coffee customs

(Why am I so proud of myself for that alliteration? Is it because it’s Friday, and I’m otherwise brain dead?)

I am going to send this one in to Real Simple magazine’s Genius Domestic Uses For Rubber Bands tip section, but you saw it here first:

I Think The Way I Store My Coffee Is Really Clever

Ingredients:
-container for coffee beans
-coffee beans
-the bag the beans came in
-scissors
-thick rubber band that fits around the container

What’s the deal with all this sour coffee, coffee snobs? It’s like I can’t go to a $4-a-cup coffee place without having some whippet-thin-Bataille-loving-Foucault-misreading-better-painter-than-I-am-so-I’m-obviously-just-jealous beauty queen look down his/her nose at me when I ask for the least sour roast possible — and then, should I dare to use my own adjectives in describing what I’m looking for (“earthy,” “more on the bitter side,” “muddy,” “um, why are you looking at me like I spilled apple juice on your record collection?”), he/she actually manages to look so far down his/her nose that his/her head flips upside-down as he/she says, “I have no idea what you’re talking about.” Okay, rant over. My point? I’ve been on the hunt for non-sour yet excellent quality and locally roasted coffee for years, and still haven’t quite hit my stride. Still, I’m looking. So every time I need a new bag of beans, I try something new to see if it sticks.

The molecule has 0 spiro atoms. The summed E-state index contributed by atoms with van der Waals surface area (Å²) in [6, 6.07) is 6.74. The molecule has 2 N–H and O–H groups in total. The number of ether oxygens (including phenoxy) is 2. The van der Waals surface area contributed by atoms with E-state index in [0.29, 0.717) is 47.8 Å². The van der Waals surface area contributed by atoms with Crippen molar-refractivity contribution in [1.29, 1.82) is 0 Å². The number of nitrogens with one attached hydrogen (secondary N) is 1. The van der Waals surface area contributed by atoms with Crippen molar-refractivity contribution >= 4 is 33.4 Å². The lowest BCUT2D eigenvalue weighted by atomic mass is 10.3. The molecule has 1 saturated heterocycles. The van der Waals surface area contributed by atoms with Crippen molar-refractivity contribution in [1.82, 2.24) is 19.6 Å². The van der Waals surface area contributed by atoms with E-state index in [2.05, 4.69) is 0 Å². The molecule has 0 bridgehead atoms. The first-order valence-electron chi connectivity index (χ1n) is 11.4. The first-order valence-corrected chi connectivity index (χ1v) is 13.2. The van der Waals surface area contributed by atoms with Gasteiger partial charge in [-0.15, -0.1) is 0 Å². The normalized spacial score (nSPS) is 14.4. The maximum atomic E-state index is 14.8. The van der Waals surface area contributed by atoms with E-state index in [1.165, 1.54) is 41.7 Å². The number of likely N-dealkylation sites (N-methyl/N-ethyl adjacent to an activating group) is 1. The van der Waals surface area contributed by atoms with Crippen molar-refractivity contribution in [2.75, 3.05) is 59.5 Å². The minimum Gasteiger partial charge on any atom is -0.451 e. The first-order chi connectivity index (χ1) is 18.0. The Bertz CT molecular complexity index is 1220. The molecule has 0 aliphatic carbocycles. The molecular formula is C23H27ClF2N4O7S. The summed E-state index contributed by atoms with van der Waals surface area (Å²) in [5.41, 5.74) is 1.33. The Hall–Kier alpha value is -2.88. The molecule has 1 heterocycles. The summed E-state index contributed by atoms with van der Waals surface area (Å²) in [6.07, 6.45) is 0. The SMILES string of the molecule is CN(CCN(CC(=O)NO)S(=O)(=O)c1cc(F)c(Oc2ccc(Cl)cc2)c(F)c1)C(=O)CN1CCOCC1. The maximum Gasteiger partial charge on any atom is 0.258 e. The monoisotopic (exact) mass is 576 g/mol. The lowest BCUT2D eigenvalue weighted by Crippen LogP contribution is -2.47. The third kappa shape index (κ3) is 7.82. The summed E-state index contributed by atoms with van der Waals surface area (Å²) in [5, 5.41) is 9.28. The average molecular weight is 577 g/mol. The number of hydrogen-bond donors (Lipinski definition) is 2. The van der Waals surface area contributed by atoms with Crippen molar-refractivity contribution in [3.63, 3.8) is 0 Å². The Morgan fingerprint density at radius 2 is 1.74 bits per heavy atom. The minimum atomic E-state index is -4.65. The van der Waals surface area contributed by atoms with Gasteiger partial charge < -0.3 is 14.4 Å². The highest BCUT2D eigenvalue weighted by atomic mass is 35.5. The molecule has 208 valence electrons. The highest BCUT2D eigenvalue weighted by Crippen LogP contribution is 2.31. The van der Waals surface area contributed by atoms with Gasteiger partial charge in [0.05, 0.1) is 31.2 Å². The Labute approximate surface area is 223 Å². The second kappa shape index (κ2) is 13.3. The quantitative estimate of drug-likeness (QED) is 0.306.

A borderline OCD person like me, engaged in a project like this, requires a good record-keeping system so that I know where my taste buds have been and where they’re going. So, every time I buy new beans, instead of peeling off the sticky label I just empty the bag into my trusty container and then cut out the label so I can slip it inside the dedicated label rubber band like a calling card. That way, I can keep track of what I’m drinking and compare it to what I drank before. Because I’m a pretty visual person, the labels serve as a sort of flavor mnemonic, reminding me of how I felt as I stared at that label, day in and day out, working my way through the pound of roasted gems via the spaceship hand-grinder my mom gave me, AKA The Mother Ship (which I will post a picture of another time).

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2 thoughts on “coffee customs

  1. My coffee-snob friend claims that sourness can come from the practice of leaving the beans in their fruit during the drying process (a practice usually employed in South America). In Southeast Asia and Africa, beans are usually shucked from their fruits before drying, hence they tend to be less sour. This could be totally bogus, but I am drinking less sour coffee these days. Great blog!

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